Most people think that 9...Be7 10.Nxe4 is somewhat worse for Black than 9...Nc5.  Black is relatively solid, however.  Ditto 9...Bc5.  I suspect that few Whites would play 10.c3, which would say, "Forgive and forget."


Really?  It's been my impression that 9...Be7 10. c3 is generally thought to lead to a slight advantage, but 10. Nxe4 is not.  After 9...Be7 White has of course avoided the Dilworth, which I would have thought was a/the main reason for the popularity of 9. Nbd2 (whereupon 9...Bc5 10. Nxe4 is considered somewhat better for White, as far as I know).
  
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Markovich
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Re: Open Ruy Lopez
Reply #10 - 05/04/10 at 21:42:21
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Most people think that 9...Be7 10.Nxe4 is somewhat worse for Black than 9...Nc5.  Black is relatively solid, however.  Ditto 9...Bc5.  I suspect that few Whites would play 10.c3, which would say, "Forgive and forget."
  

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kylemeister
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Re: Open Ruy Lopez
Reply #9 - 05/04/10 at 17:35:28
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10...0-0 produces an old standard mainline position.
  
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joakimvitriol
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Re: Open Ruy Lopez
Reply #8 - 05/04/10 at 17:18:49
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What about this line:
1. e4 e5 2. Nf3 Nc6 3. Bb5 a6 4. Ba4 Nf6 5. O-O Nxe4 6. d4 b5 7. Bb3 d5 8. dxe5 Be6 9. Nbd2 Be7

How good is 9...Be7 instead of 9...Nc5?

OK, it can transpose if after 10.c3 black plays Nc5 but what if 10...0-0?
  
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photophore
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Re: Open Ruy Lopez
Reply #7 - 09/25/04 at 15:00:24
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I think that in the 9 Nd2 line the piece sac Ng5 is not to be feared , and that one may as well take the N , as shows computer experience: the line is somewhat tricky , but Black should survive , espcially after O-O-O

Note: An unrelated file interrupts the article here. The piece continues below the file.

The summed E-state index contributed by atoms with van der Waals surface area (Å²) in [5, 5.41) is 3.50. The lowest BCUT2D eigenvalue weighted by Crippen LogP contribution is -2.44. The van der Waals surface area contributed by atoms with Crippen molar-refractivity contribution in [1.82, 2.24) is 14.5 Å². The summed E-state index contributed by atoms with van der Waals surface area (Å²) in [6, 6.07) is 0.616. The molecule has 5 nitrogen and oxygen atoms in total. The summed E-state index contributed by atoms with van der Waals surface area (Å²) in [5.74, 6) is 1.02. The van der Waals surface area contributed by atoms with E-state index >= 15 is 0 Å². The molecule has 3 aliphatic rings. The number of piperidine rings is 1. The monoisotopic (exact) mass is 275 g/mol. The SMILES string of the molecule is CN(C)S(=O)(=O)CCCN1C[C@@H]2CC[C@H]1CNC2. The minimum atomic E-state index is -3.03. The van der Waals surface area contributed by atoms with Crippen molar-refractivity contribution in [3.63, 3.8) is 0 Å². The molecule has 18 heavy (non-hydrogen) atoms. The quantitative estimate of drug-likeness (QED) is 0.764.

modern computers , As Junior7 ( the strongest tactician IMHO ) are very well fitted for these lines , and no doubt
that they will lead to  revise many assessments in Open Ruy Lopez Roll Eyes
  
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Markovich
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Re: Open Ruy Lopez
Reply #6 - 09/18/04 at 14:33:37
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It is perhaps time to resurrect this thread in light of Ponomariov's 21...d3 as called attention to in the latest Update.  I looked over the analysis given there, and it appears to stand up for Black.

If so, I am very happy about this, since I have had the Open in my repertoire for a long time and I have a large Bookup file on it.  Lately I haven't played it, not knowing what to do about 9. Nbd2.

I always thought it would be a terrible shame if this whole branch of theory were lopped off!
  

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ano
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Re: Open Ruy Lopez
Reply #5 - 07/10/04 at 02:34:54
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Flears book on the Open Lopez suggests that Black is okay in early deviations such as Nb3 instead of d4 and that he may even have improvements to the Svidler-Anand game where he played after white's Ng5 Bd5. Notably no-one including Flear seems to have taken this up and Khalifman in his recent book suggests Black is struggling in this line although I am not sure he covers Flear's suggestions. What do you think? Certainly Anand was prepared to play after Nbd2 Be7 earlier this year at Super GM level thereby suggesting all is not lost as far as black is concerned.
  
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Bond
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Re: Open Ruy Lopez
Reply #4 - 06/10/04 at 17:28:54
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Yes, 9 Nbd2 Bc5 gives black a worse endgame. But after 9 c3 the active 9...Bc5 looks like a better option than 9...Be7.
  
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Lauri Torni
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Re: Open Ruy Lopez
Reply #3 - 06/10/04 at 08:09:09
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Hi!

The reason is, that nowadays white usually
plays 9.N1d2. Here 9.-Bc5 is not that good anymore.

Ako
  

1.Nf3! -  beat your opponent by killing his zest for life.
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Bond
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Re: Open Ruy Lopez9
Reply #2 - 06/10/04 at 00:01:27
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another thought:
in my opinion the 9 c3 Bc5 line should be much more popular than 9...Be7. for because black is quite active (eg dilworth attack) and the pressure against f2 is a problem for white. what are the reasons for black preferring Be7?